The necessary limits of this opinion will not permit a comprehensive discussion of other cited references which, like those heretofore discussed, disclose the utilization of a venturi as a means to accelerate the gas stream. See Brassert Patent (British) No. 421,811, accepted in 1934; and Bowen Patent, No. 2,118,803, granted in 1938. These patents teach also the advantage of maintaining the washing liquid in the path of a gas stream and in the form of a fine spray.
We agree with the court below that the claims in issue are invalid because of anticipation by and lack of invention over the prior art. The decision rested on a proper interpretation of the claims in issue and a careful appraisal of relevant prior art.1
The alleged inventions of the apparatus claims comprise nothing more than an aggregation of old components in an apparatus in which these components perform no function or operation different from that theretofore performed by them in earlier gas washers. Such aggregations lack invention and are not patentable. Great Atlantic & Pacific Tea Co. v. Supermarket Equipment Corp., 340 U.S. 147, 71 S.Ct. 127, 95 L.Ed. 162 (1950); Cuno Engineering Corp. v. Automatic Devices Corp., 314 U.S. 84, 62 S.Ct. 37, 86 L.Ed. 58 (1941); Lincoln Engineering Co. of Illinois v. Stewart-Warner Corp., 303 U.S. 545, 58 S.Ct. 662, 82 L.Ed. 1008 (1938); Packwood v. Briggs & Stratton Corp., 195 F.2d 971 (3rd Cir., 1952), cert. den. 344 U.S. 844, 73 S.Ct. 61, 97 L.Ed. 657 (1952); Ainsworth v. Gill Glass & Fixture Co., 106 F.2d 491 (3rd Cir., 1939). These inventions do not meet the high standard established by the cited cases.
The method claims cover combinations of the operational steps employed in the practice of the alleged inventions. These combinations are claimed as improvements on the prior art. The allegedly novel concept upon which the claim to patentable invention rests embodies the following features: (1) the acceleration of the gas stream to a high velocity, a velocity relatively higher than that of the washing liquid; (2) the maintenance of the washing liquid in "discrete masses"; and (3) the utilization of the accelerated gas stream to atomize the washing liquid. It was urged in the prosecution of the patent application, as it is here, that this concept distinguished the methods of the patent from those of the prior art.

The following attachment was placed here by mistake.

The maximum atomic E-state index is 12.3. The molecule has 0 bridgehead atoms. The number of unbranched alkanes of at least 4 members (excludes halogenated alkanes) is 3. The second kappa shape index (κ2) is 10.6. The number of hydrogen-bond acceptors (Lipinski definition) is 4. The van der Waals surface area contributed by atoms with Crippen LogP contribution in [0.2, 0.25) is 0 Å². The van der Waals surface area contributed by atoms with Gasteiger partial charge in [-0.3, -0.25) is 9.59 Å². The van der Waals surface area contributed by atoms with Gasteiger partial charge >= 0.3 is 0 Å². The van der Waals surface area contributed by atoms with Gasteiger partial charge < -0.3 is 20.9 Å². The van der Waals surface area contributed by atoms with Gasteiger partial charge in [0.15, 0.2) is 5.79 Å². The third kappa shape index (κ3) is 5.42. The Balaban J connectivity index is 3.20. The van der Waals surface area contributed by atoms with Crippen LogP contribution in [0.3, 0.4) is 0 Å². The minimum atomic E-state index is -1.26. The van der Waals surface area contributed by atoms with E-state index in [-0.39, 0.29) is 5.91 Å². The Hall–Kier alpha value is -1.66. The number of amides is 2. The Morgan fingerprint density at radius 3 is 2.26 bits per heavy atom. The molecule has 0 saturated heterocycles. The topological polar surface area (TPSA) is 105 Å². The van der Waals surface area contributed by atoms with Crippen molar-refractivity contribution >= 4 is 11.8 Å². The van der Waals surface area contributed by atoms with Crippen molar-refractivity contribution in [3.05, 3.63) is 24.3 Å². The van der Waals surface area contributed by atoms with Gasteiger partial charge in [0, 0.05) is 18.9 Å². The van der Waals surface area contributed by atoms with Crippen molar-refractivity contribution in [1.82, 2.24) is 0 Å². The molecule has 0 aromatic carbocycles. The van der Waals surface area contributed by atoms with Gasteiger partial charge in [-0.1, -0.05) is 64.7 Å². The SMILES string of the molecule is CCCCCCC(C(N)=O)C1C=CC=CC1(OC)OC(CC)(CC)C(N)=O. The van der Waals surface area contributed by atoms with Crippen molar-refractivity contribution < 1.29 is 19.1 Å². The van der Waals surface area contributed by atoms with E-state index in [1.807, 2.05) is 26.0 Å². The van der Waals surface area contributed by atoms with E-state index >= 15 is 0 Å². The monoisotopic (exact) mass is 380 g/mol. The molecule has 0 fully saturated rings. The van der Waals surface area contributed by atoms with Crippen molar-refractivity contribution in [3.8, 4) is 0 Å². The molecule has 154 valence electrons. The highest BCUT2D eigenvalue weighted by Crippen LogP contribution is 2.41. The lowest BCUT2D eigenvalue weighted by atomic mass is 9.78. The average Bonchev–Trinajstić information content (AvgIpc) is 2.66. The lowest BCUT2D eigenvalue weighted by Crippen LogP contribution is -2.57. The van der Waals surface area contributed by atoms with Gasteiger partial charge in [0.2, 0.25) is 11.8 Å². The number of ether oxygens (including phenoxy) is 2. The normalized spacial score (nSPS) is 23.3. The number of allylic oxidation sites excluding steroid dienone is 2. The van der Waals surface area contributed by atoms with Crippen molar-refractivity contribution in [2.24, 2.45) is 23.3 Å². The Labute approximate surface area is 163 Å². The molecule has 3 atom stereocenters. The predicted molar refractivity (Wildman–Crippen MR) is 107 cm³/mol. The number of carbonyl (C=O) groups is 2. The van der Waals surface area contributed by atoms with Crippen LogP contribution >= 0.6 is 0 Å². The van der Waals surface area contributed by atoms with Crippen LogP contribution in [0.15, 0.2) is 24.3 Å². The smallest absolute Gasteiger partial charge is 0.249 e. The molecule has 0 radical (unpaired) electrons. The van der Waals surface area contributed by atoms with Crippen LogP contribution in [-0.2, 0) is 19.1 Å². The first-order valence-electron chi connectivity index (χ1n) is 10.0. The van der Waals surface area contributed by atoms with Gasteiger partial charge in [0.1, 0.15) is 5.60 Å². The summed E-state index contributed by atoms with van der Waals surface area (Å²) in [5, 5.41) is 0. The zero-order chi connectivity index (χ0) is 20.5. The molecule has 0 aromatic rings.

What is meant by the term "discrete masses" is not explained in the patent in suit. We must therefore assume that it is used in its ordinary sense. Universal Oil Products Co. v. Globe Oil & Refining Co., 137 F.2d 3 (7th Cir., 1943), affd. 322 U.S. 471, 64 S.Ct. 1110, 88 L.Ed. 1399 (1944). The term is broadly descriptive of a mass composed of divided particles, or globules, usually produced by atomization. It is synonymous with the term "finely divided washing liquid," as used in the patent in suit. It is synonymous also with variations of the term found in the prior art. The descriptive language employed by the patentees adds nothing to their claim to patentable invention.